Govt urged to lift ban on publicity of alcohol, tobacco products

This image shows the building of the Ministry of Information and Communication Technology in Singha Durbar, Kathmandu. Photo courtesy: MoICT

KATHMANDU: Media and several organisations have urged the government to lift the ban imposed on advertisement and publicity of alcohol and tobacco products.

The statement issued by the Advertisement Board under the Ministry of Information and Communication Technology, prohibiting the production, distribution and publicity of advertising material including alcohol, cigarettes and tobacco products that adversely affect public health has drawn the attention of several organisations.

The Advertising Association of Nepal (AAN), Nepal Media Society, All Nepal Football Association (ANFA), Media alliance and Nepal Alcohol and Tobacco Industries organisations issued a joint statement responding to the statement issued by the Advertisement Board.

The statement said that it is almost impossible for any one country to stop its advertisement and publication.

“It is well known that alcohol is supplied to Nepal from all over the world. Even though liquor producers are not allowed to advertise in Nepal, there is still an option to promote Nepali consumers by advertising through foreign media or social media. According to the law, Nepali producers, advertising agencies or Nepali media are not allowed to advertise liquor in any place and medium but the fact that foreign brands are allowed to continuously promote their brand through foreign media or agencies will affect domestic investment and brand as well. It is certain that the business will collapse due to its impact on employment,” read the statement.

The unilateral decision not to advertise only without deciding the method of regulating Nepali industries and products will have an adverse effect on the advertising business and will have a negative impact on the economy of the country as a whole, the organisations stated.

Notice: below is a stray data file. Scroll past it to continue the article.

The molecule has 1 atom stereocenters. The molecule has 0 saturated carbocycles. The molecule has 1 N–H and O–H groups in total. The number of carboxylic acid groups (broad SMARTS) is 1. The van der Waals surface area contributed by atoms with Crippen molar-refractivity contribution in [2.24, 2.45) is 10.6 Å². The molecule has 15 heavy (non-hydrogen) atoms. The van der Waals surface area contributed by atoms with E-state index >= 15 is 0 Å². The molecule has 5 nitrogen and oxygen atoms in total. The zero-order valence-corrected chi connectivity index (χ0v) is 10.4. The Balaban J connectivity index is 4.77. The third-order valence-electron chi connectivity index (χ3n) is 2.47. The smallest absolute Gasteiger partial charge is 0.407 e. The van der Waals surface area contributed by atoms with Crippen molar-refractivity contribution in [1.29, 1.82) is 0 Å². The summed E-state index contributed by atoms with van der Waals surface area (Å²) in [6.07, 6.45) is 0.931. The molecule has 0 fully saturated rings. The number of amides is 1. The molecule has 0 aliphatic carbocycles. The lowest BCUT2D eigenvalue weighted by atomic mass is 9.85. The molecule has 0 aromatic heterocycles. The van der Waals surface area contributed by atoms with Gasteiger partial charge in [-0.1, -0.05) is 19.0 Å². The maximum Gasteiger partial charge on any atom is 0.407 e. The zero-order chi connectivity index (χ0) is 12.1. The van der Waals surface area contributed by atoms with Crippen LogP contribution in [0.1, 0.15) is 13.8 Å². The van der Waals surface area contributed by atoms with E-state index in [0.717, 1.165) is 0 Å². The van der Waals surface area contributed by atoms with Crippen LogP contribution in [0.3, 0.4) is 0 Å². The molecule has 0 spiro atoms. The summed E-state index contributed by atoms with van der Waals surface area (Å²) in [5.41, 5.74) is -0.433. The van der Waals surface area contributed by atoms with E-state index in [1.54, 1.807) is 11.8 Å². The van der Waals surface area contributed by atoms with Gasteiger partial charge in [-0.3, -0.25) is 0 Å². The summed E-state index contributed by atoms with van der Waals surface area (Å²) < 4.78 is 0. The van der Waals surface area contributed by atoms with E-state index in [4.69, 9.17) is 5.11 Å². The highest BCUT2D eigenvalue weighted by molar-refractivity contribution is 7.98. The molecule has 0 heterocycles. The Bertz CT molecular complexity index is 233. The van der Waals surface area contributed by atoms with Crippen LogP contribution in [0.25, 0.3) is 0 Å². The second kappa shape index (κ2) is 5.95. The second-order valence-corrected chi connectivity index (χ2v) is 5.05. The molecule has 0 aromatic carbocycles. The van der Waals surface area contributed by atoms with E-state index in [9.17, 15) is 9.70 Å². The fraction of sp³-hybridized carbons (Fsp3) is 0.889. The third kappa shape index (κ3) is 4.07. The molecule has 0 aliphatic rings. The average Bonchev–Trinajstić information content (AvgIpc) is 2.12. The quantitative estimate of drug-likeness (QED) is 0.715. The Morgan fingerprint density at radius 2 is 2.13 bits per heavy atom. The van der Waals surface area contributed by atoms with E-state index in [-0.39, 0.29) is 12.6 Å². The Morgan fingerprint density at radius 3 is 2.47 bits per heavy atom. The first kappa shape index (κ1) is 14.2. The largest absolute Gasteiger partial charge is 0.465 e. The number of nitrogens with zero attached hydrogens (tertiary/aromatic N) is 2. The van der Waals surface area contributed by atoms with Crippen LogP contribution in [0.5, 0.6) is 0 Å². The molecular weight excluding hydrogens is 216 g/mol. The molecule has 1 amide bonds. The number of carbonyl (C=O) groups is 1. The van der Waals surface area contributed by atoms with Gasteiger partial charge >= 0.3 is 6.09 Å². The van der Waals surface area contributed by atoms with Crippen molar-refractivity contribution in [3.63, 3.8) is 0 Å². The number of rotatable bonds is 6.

Advertising has become a consumer choice with major modifications to the global definition and role of advertising. However, it is unfortunate that such a statement has been issued by a government body such as the Advertising Board for the greater good of the advertising business, thus frustrating the consumer’s right to be informed, the statement said.

The ward’s interventionist decision has added to Nepal’s business sector, which has been plagued by the coronavirus epidemic for the past two years.

The organisation expressed objections to the ban on advertisements, citing the Public Health Act, before the enactment of the Advertising Regulations, instead of setting clear procedures in the Advertising Act.

“The great contribution of liquor companies in the development of art, culture and various sports in Nepal should not be forgotten. It is important for the government to understand that such provisions will promote an import-oriented economy, even if it is the government’s policy to focus on a productive economy,” said the statement.

The liquor industry contributes 17% to the annual revenue of the country while banks and financial institutions have invested millions in advertising agencies and manufacturing industries.

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